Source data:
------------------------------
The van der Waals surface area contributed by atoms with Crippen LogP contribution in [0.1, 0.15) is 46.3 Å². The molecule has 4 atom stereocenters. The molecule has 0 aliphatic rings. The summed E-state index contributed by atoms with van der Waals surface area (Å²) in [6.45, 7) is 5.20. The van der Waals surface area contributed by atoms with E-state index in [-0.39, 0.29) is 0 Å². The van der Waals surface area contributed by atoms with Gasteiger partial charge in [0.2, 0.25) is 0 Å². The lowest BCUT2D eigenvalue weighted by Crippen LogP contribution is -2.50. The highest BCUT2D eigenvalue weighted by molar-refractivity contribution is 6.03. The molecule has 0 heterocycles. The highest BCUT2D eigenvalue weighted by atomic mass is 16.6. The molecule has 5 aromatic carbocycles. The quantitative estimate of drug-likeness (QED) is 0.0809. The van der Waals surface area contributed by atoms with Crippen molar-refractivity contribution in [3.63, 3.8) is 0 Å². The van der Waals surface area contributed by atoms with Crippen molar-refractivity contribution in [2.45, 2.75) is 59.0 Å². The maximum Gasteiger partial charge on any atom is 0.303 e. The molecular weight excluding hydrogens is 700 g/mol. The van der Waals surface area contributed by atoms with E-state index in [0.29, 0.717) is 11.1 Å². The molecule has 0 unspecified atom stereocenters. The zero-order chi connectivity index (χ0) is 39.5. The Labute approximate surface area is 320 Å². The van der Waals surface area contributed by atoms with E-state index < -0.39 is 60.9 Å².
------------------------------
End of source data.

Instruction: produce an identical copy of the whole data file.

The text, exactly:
The van der Waals surface area contributed by atoms with Crippen LogP contribution in [0.1, 0.15) is 46.3 Å². The molecule has 4 atom stereocenters. The molecule has 0 aliphatic rings. The summed E-state index contributed by atoms with van der Waals surface area (Å²) in [6.45, 7) is 5.20. The van der Waals surface area contributed by atoms with E-state index in [-0.39, 0.29) is 0 Å². The van der Waals surface area contributed by atoms with Gasteiger partial charge in [0.2, 0.25) is 0 Å². The lowest BCUT2D eigenvalue weighted by Crippen LogP contribution is -2.50. The highest BCUT2D eigenvalue weighted by molar-refractivity contribution is 6.03. The molecule has 0 heterocycles. The highest BCUT2D eigenvalue weighted by atomic mass is 16.6. The molecule has 5 aromatic carbocycles. The quantitative estimate of drug-likeness (QED) is 0.0809. The van der Waals surface area contributed by atoms with Crippen molar-refractivity contribution in [3.63, 3.8) is 0 Å². The van der Waals surface area contributed by atoms with Crippen molar-refractivity contribution in [2.45, 2.75) is 59.0 Å². The maximum Gasteiger partial charge on any atom is 0.303 e. The molecular weight excluding hydrogens is 700 g/mol. The van der Waals surface area contributed by atoms with E-state index in [0.29, 0.717) is 11.1 Å². The molecule has 0 unspecified atom stereocenters. The zero-order chi connectivity index (χ0) is 39.5. The Labute approximate surface area is 320 Å². The van der Waals surface area contributed by atoms with E-state index < -0.39 is 60.9 Å².